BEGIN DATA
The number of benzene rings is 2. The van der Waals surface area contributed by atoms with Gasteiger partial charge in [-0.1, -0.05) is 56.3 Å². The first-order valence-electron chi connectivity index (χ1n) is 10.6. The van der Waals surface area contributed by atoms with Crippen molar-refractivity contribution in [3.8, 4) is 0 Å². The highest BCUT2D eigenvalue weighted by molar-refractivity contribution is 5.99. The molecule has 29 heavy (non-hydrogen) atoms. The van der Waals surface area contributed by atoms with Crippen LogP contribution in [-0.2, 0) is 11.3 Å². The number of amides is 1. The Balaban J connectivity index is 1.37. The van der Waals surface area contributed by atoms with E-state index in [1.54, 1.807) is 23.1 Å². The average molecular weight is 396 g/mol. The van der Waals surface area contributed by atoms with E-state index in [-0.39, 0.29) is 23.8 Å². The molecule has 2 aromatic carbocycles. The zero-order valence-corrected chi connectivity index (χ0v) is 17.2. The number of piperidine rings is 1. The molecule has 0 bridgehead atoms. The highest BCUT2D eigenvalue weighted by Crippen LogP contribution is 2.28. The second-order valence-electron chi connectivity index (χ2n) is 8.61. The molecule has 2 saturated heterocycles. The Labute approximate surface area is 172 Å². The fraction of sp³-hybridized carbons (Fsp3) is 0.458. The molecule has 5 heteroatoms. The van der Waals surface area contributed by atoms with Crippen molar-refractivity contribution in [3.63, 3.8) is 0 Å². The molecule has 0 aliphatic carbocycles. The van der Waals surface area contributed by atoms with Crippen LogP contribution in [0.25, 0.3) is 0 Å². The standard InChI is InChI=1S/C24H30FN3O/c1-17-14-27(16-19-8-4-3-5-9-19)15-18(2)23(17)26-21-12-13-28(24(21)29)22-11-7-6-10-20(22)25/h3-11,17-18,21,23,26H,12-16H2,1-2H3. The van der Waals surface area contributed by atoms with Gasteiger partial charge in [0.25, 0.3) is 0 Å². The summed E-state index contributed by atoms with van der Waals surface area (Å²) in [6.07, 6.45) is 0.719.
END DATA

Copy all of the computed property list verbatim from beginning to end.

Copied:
The number of benzene rings is 2. The van der Waals surface area contributed by atoms with Gasteiger partial charge in [-0.1, -0.05) is 56.3 Å². The first-order valence-electron chi connectivity index (χ1n) is 10.6. The van der Waals surface area contributed by atoms with Crippen molar-refractivity contribution in [3.8, 4) is 0 Å². The highest BCUT2D eigenvalue weighted by molar-refractivity contribution is 5.99. The molecule has 29 heavy (non-hydrogen) atoms. The van der Waals surface area contributed by atoms with Crippen LogP contribution in [-0.2, 0) is 11.3 Å². The number of amides is 1. The Balaban J connectivity index is 1.37. The van der Waals surface area contributed by atoms with E-state index in [1.54, 1.807) is 23.1 Å². The average molecular weight is 396 g/mol. The van der Waals surface area contributed by atoms with E-state index in [-0.39, 0.29) is 23.8 Å². The molecule has 2 aromatic carbocycles. The zero-order valence-corrected chi connectivity index (χ0v) is 17.2. The number of piperidine rings is 1. The molecule has 0 bridgehead atoms. The highest BCUT2D eigenvalue weighted by Crippen LogP contribution is 2.28. The second-order valence-electron chi connectivity index (χ2n) is 8.61. The molecule has 2 saturated heterocycles. The Labute approximate surface area is 172 Å². The fraction of sp³-hybridized carbons (Fsp3) is 0.458. The molecule has 5 heteroatoms. The van der Waals surface area contributed by atoms with Crippen molar-refractivity contribution in [3.63, 3.8) is 0 Å². The molecule has 0 aliphatic carbocycles. The van der Waals surface area contributed by atoms with Crippen LogP contribution in [0.25, 0.3) is 0 Å². The standard InChI is InChI=1S/C24H30FN3O/c1-17-14-27(16-19-8-4-3-5-9-19)15-18(2)23(17)26-21-12-13-28(24(21)29)22-11-7-6-10-20(22)25/h3-11,17-18,21,23,26H,12-16H2,1-2H3. The van der Waals surface area contributed by atoms with Gasteiger partial charge in [0.25, 0.3) is 0 Å². The summed E-state index contributed by atoms with van der Waals surface area (Å²) in [6.07, 6.45) is 0.719.